Command-line options and configuration file settings allow specification of the encoding used in the database, the encoding used to read the script file and imported data files, and the encoding used to write output text. The encoding of data files to be imported can also be specified with the IMPORT metacommand. Database encoding can also be specified with the CONNECT metacommand. Specification of appropriate encoding will eliminate errors that would otherwise result from the presence of characters in an encoding that is not compatible with the database.
For Postgres and SQLite, the database encoding used is determined by interrogating the database itself, and any database encoding specified on the command line or in a configuration file is ignored.
If no encodings are specified, the following default encodings are used:
Script file: utf8
MySQL and MariaDB: latin1
SQL Server: latin1
If a UTF byte order mark (BOM) is found at the start of the script file or at the start of a data file to be IMPORTed, the encoding indicated by the BOM will be taken as definitive regardless of any configuration options that may be used.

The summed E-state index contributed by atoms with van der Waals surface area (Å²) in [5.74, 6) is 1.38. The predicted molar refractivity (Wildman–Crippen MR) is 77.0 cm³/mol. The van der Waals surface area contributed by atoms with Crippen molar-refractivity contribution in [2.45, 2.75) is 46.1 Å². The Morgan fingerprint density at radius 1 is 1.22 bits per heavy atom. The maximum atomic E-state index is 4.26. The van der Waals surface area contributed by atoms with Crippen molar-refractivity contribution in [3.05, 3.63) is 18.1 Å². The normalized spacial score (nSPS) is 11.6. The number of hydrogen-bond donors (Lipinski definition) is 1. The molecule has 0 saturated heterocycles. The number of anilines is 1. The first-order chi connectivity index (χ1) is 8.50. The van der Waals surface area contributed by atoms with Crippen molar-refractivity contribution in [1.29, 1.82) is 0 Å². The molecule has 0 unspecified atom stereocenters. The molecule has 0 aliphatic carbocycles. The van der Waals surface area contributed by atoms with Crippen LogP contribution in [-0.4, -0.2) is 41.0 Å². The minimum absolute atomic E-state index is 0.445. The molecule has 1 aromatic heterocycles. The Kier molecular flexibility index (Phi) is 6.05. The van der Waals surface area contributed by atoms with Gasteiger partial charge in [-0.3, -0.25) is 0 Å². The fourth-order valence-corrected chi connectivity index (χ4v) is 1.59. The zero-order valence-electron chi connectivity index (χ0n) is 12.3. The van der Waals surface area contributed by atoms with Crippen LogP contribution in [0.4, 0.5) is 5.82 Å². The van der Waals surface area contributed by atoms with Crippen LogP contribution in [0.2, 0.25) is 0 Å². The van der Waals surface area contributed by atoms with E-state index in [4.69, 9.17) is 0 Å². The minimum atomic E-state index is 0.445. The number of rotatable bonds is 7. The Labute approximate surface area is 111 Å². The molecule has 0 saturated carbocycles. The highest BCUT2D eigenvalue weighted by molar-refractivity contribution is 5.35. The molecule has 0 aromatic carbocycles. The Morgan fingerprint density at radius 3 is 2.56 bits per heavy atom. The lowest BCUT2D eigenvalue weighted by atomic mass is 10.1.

There is no default encoding for a DSN connection because the actual data source used is unknown, and because some ODBC drivers may return results in Unicode. If no encoding is specified, the ODBC driver must return result in Unicode or some compatible format (e.g., ASCII).
The “-y” command-line option will display all of the encoding names that execsql recognizes. There are some aliases for the displayed encoding names that can also be used, if you know them. The encoding names used by each DBMS may differ from this list.
The log file is always written in UTF-8.